What is Double Entry System
In Accounting, Double entry system is a method of book keeping that entering the values into the books. According to the double entry accounting principle, every transaction of business must be recorded in two sides i.e. debit side and credit side. Every business transaction involves two sides, one side with debit and another side with credit. The amounts have to be equal on both debit and credit sides.
The double entry system can be easily understand by an equation of accounting.
- Assets = Liabilities + Capital
- Capital = Assets – Liabilities
- Assets – Liabilities = Capital (Owner’s Equity)
- Net Assets = Owner’s Equity.
- Tutorial Kart started a business a cash of $ 10,000.
In this business transaction, one side asset (cash) is coming into business and in another side capital is being brought by Tutorial Kart.
In next transaction, Tutorial Kart purchased plant in cash for $ 5,000.
In this example, the plant is purchased with cash $ 5,000 from the total capital value of $ 10, 000. Now remaining total cash available with Tutorial Kart is $ 5,000 (Cash = Capital – Plant).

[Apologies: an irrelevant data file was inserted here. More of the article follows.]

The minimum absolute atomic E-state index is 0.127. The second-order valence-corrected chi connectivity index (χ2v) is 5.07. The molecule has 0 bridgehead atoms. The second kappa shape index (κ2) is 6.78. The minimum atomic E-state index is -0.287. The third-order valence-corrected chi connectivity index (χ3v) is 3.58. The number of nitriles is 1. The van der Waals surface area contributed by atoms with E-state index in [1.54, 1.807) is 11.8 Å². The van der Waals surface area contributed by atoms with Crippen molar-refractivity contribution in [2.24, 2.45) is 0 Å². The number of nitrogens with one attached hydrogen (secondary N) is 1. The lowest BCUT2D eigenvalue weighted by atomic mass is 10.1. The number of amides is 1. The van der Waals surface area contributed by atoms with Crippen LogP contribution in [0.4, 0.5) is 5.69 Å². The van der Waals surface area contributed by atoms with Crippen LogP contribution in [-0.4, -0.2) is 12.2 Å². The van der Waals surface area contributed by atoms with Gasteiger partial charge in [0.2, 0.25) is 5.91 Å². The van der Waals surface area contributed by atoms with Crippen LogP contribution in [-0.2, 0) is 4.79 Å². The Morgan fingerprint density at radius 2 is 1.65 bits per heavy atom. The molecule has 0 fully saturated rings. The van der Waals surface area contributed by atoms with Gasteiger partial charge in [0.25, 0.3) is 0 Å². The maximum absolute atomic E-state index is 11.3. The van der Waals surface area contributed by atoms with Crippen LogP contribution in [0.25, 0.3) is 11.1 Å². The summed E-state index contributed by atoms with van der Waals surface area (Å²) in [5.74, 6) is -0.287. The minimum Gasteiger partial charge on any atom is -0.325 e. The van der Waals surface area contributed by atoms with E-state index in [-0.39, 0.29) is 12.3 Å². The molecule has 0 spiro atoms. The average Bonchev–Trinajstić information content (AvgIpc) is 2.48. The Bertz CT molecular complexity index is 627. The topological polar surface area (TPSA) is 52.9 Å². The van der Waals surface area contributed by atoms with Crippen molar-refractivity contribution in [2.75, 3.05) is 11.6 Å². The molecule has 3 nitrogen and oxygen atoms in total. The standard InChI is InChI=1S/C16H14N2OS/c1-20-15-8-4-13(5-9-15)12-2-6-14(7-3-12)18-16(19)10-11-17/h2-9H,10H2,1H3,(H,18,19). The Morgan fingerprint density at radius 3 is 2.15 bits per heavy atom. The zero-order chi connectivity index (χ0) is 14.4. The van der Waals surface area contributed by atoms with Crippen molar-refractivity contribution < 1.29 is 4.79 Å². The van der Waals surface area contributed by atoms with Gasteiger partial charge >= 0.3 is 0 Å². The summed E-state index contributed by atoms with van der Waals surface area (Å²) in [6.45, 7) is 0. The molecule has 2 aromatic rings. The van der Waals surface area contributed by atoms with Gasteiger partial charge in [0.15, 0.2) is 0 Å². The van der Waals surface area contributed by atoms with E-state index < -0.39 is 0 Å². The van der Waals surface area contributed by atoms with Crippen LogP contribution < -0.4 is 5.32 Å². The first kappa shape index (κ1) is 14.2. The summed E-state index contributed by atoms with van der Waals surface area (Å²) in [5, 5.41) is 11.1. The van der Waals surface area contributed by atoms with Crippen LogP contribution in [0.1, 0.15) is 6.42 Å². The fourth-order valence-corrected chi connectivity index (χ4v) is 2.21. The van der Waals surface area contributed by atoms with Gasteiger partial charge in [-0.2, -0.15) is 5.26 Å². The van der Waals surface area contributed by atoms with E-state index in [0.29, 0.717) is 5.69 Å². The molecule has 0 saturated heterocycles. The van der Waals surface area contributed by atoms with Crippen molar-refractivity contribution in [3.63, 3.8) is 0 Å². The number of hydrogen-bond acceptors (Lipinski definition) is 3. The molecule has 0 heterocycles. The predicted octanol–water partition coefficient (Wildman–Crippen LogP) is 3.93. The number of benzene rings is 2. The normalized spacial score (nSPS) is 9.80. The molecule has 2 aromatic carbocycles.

Rules of Double Entry System
In Double entry accounting system, the business transactions are records in both sides. Each transaction will have two aspects, i.e. if the company purchased plant, in return it should give back with the same value.
While recording the transactions, each transaction of total debit should be equal total credit. The accounting terms Debit and Credit indicates, where the transaction should be recorded on the left side or right side. The debit and credit rules as per accounts types are
|Real A/c||Personal A/c||Nominal A/c|
|Debit||What comes in||The receiver||Expenses & losses|
|Credit||What goes out||The giver||Incomes & gains|
Advantages of double entry system
- Through double entry system, company gets exact and reliable records all business transactions
- All the information of company accounts including assets & liabilities, income & expenses available
- Helps in preparation of financial statements including balance sheets, profit & loss A/c.
- Avoid error and duplication of transaction.